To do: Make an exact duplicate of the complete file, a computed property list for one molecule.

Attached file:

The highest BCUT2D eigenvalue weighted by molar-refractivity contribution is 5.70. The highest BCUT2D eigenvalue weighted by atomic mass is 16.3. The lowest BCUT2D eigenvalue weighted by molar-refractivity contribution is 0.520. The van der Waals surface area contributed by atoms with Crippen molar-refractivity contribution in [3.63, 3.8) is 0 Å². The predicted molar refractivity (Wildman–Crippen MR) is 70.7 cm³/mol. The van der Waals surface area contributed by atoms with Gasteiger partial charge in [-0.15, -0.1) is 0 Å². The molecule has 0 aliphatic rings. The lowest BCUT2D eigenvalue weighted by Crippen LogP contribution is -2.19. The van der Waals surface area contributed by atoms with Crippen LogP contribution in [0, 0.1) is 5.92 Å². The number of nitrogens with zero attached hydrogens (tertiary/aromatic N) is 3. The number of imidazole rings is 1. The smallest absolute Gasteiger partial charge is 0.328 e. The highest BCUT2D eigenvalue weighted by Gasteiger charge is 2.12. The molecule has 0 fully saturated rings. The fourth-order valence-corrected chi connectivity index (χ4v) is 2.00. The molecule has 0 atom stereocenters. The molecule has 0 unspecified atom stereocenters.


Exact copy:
The highest BCUT2D eigenvalue weighted by molar-refractivity contribution is 5.70. The highest BCUT2D eigenvalue weighted by atomic mass is 16.3. The lowest BCUT2D eigenvalue weighted by molar-refractivity contribution is 0.520. The van der Waals surface area contributed by atoms with Crippen molar-refractivity contribution in [3.63, 3.8) is 0 Å². The predicted molar refractivity (Wildman–Crippen MR) is 70.7 cm³/mol. The van der Waals surface area contributed by atoms with Gasteiger partial charge in [-0.15, -0.1) is 0 Å². The molecule has 0 aliphatic rings. The lowest BCUT2D eigenvalue weighted by Crippen LogP contribution is -2.19. The van der Waals surface area contributed by atoms with Crippen LogP contribution in [0, 0.1) is 5.92 Å². The number of nitrogens with zero attached hydrogens (tertiary/aromatic N) is 3. The number of imidazole rings is 1. The smallest absolute Gasteiger partial charge is 0.328 e. The highest BCUT2D eigenvalue weighted by Gasteiger charge is 2.12. The molecule has 0 fully saturated rings. The fourth-order valence-corrected chi connectivity index (χ4v) is 2.00. The molecule has 0 atom stereocenters. The molecule has 0 unspecified atom stereocenters.